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Most (but not all) Siddurim have the פסוק of ויהי נועם at the end of הנני מוכןs (such as before ספירת העומר, before the ארבע כוסות, or before בדיקת חמץ).

Where does this practice come from and why is it done?

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    The title asks why it's said (seeking a reason), and the question asks where it comes from (seeking a provenance). Which do you mean? Or both?
    – msh210
    May 17, 2011 at 14:59
  • @msh: Both, ideally.
    – SLaks
    May 17, 2011 at 15:06
  • We're talking about before ספירת העומר, right?
    – jake
    May 17, 2011 at 15:25
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    @jake: Among other things. For example, before the ארבע כוסות, as well as ביעור and בדיקת חמץ.
    – SLaks
    May 17, 2011 at 15:38
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    It would be good to include this clarifying and contextual information into your question.
    – Isaac Moses
    May 17, 2011 at 16:56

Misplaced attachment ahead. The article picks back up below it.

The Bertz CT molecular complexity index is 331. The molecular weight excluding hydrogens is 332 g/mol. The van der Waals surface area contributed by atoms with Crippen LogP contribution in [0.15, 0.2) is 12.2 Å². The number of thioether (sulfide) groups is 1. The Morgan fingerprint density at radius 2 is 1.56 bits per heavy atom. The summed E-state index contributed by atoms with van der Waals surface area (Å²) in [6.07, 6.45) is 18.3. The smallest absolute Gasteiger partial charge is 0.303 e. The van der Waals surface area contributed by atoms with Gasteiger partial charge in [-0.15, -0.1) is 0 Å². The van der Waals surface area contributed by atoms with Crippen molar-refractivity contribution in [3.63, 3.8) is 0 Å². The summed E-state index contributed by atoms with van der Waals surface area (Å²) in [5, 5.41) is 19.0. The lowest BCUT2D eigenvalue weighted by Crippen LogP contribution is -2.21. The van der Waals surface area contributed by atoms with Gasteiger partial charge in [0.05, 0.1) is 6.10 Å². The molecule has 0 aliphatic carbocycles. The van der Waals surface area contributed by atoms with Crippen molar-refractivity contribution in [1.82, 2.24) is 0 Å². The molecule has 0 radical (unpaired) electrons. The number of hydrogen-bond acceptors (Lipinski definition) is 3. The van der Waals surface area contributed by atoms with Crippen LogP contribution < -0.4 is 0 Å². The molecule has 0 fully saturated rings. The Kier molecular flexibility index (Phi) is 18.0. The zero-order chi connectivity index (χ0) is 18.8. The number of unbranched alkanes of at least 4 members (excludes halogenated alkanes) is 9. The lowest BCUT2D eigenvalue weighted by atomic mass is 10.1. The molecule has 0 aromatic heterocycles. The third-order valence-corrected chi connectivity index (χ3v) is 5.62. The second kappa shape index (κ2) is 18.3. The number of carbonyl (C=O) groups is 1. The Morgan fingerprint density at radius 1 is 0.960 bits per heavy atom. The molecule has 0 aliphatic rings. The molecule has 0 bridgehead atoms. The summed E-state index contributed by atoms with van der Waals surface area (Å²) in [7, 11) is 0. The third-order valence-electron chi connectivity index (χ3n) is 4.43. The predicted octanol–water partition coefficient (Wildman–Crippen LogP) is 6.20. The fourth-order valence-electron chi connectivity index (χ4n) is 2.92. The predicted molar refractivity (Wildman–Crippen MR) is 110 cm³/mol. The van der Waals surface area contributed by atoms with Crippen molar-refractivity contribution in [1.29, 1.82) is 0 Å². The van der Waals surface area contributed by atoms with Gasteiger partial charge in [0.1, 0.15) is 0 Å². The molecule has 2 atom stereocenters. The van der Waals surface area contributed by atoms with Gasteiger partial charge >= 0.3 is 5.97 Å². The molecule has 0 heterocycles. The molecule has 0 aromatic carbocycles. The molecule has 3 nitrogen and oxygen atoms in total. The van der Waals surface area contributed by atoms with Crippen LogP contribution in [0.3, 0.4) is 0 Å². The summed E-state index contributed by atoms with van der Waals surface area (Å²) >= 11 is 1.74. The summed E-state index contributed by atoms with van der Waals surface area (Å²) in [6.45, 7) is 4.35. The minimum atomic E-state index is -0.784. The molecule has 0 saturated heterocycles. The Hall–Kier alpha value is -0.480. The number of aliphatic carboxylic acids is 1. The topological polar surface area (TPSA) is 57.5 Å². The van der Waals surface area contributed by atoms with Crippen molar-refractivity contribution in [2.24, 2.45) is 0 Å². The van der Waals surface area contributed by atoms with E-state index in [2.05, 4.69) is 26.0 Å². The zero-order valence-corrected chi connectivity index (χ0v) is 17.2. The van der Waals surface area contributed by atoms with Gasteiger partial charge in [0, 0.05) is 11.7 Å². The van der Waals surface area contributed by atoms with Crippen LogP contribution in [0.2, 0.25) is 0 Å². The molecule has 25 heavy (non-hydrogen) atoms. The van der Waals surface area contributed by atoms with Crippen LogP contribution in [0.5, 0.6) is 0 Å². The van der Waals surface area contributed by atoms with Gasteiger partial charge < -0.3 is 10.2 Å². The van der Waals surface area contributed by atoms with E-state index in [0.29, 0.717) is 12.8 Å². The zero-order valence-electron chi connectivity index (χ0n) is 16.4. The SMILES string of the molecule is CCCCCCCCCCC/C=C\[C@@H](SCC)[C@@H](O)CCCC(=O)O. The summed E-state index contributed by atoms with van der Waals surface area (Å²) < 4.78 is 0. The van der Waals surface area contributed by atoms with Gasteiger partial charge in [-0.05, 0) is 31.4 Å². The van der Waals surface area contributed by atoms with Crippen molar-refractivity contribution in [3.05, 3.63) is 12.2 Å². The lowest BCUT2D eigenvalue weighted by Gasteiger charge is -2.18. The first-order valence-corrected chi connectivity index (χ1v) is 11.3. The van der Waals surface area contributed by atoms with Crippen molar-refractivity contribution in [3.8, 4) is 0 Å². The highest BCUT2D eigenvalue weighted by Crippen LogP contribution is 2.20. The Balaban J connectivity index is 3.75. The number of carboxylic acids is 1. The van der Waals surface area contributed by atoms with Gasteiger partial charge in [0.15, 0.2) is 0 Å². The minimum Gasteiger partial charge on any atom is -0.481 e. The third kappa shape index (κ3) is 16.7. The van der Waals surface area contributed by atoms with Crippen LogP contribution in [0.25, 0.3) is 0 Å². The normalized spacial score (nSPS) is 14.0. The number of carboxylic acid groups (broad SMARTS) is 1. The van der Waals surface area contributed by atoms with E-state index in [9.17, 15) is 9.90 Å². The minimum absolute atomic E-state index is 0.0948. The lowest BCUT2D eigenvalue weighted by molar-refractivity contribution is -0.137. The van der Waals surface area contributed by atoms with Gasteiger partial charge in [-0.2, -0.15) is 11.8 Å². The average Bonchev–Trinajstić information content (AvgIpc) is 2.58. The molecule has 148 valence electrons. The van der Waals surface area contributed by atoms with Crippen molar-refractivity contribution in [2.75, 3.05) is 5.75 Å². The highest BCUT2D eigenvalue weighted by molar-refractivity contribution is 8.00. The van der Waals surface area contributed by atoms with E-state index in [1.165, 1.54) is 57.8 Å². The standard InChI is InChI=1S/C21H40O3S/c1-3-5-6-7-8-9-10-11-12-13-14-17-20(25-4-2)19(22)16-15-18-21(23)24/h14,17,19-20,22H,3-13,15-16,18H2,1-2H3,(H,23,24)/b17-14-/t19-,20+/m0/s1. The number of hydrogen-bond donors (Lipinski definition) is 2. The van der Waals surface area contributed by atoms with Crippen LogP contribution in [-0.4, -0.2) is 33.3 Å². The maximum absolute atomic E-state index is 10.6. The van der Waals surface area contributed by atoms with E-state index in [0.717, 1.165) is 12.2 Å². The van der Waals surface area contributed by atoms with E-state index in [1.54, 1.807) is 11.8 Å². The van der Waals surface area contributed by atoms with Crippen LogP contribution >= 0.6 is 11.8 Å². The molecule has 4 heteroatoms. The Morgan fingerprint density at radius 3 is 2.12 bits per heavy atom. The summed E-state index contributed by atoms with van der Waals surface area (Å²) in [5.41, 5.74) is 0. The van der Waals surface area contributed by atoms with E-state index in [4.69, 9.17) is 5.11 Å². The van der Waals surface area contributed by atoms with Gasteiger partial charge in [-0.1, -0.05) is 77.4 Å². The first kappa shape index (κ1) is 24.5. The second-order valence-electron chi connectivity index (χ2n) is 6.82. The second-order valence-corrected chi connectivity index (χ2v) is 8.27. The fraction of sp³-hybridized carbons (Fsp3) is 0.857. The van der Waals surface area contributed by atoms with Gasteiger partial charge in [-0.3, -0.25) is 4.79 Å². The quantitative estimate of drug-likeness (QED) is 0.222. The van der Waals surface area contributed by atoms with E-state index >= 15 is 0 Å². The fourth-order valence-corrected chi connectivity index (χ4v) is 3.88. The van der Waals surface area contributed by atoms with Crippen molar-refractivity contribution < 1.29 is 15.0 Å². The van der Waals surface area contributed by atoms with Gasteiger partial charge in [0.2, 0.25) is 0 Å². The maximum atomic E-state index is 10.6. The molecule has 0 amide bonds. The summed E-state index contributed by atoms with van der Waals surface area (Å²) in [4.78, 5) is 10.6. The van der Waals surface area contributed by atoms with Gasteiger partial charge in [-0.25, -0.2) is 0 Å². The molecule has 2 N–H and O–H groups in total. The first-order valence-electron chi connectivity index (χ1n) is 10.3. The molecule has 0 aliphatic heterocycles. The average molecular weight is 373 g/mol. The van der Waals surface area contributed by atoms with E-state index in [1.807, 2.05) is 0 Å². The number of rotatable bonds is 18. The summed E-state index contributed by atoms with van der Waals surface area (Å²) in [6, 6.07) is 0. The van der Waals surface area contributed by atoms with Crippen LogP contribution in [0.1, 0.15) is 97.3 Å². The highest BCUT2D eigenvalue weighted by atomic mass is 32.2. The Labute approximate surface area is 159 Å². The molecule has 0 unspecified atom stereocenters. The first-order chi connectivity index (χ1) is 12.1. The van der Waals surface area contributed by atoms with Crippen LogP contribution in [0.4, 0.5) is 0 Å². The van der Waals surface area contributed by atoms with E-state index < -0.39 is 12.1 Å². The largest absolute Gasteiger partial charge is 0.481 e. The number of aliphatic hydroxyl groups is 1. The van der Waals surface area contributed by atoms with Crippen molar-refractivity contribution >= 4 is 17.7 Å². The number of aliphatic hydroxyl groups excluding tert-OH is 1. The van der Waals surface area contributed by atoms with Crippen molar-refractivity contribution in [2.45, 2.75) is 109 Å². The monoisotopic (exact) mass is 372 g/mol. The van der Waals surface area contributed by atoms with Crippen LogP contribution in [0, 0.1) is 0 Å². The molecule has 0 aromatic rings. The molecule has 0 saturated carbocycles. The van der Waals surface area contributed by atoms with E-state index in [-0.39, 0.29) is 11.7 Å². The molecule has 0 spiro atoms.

2 Answers 2

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The pasuk of ויהי נועם concludes, not the הנני מוכן exactly, but more specifically, the paragraph of לשם יחוד. This paragraph states intent to perform the mitzvot in conjunction with uniting the Holy One, blessed be He, and His Sh'china. This is a Kabbalistic declaration, in accord with the customs of the Ari.

I'm certainly not qualified to answer Kabbalah questions, so I don't know the reason for concluding that paragraph with ויהי נועם.

In Sephardic congregations, there is a similar paragraph before Shacharit, Mincha, and Arvit, as well as before Birkat HaMazon and other mitzvot.

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  • I think that's exactly it. Moshe said this pasuk to ask that "the Shechinah should rest on the work of your hands" (Rashi to Ex. 39:32), so when we invoke the "unification of G-d with His Shechinah," we ask for the same thing.
    – Alex
    May 19, 2011 at 15:04
  • There is a Zohar about this, just can't remember where. Nov 30, 2011 at 15:37
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I think it's to help us to accomplish the mitsva this passuk has been said by Moshe Rabbenu (to be confirmed) but I cannot remember the reasons :(

The Mishna brura in Hilkhot Shoffar relates a story that one Tokea didn't manage to blow Shoffar then said this passuk and the sound goes.

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    Correct; it was said by משה. (It's the last פסוק in תפילה למשה)
    – SLaks
    May 17, 2011 at 16:12

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